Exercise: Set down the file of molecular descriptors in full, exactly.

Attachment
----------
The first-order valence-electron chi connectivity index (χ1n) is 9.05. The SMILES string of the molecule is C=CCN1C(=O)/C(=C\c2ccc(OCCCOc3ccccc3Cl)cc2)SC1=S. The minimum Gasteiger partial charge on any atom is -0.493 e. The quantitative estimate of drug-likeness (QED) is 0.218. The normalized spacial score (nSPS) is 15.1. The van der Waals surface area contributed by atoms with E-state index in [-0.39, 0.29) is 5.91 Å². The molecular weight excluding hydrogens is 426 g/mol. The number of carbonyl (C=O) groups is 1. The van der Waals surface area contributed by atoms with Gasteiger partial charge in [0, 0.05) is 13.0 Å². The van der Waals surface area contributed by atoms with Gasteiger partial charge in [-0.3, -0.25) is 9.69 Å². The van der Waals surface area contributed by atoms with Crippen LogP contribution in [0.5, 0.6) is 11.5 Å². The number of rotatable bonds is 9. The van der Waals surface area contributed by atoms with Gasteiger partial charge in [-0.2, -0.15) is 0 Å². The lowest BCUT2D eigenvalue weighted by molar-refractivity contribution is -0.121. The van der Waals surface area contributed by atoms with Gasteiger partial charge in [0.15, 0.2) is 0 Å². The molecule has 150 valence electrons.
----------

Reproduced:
The first-order valence-electron chi connectivity index (χ1n) is 9.05. The SMILES string of the molecule is C=CCN1C(=O)/C(=C\c2ccc(OCCCOc3ccccc3Cl)cc2)SC1=S. The minimum Gasteiger partial charge on any atom is -0.493 e. The quantitative estimate of drug-likeness (QED) is 0.218. The normalized spacial score (nSPS) is 15.1. The van der Waals surface area contributed by atoms with E-state index in [-0.39, 0.29) is 5.91 Å². The molecular weight excluding hydrogens is 426 g/mol. The number of carbonyl (C=O) groups is 1. The van der Waals surface area contributed by atoms with Gasteiger partial charge in [0, 0.05) is 13.0 Å². The van der Waals surface area contributed by atoms with Gasteiger partial charge in [-0.3, -0.25) is 9.69 Å². The van der Waals surface area contributed by atoms with Crippen LogP contribution in [0.5, 0.6) is 11.5 Å². The number of rotatable bonds is 9. The van der Waals surface area contributed by atoms with Gasteiger partial charge in [-0.2, -0.15) is 0 Å². The lowest BCUT2D eigenvalue weighted by molar-refractivity contribution is -0.121. The van der Waals surface area contributed by atoms with Gasteiger partial charge in [0.15, 0.2) is 0 Å². The molecule has 150 valence electrons.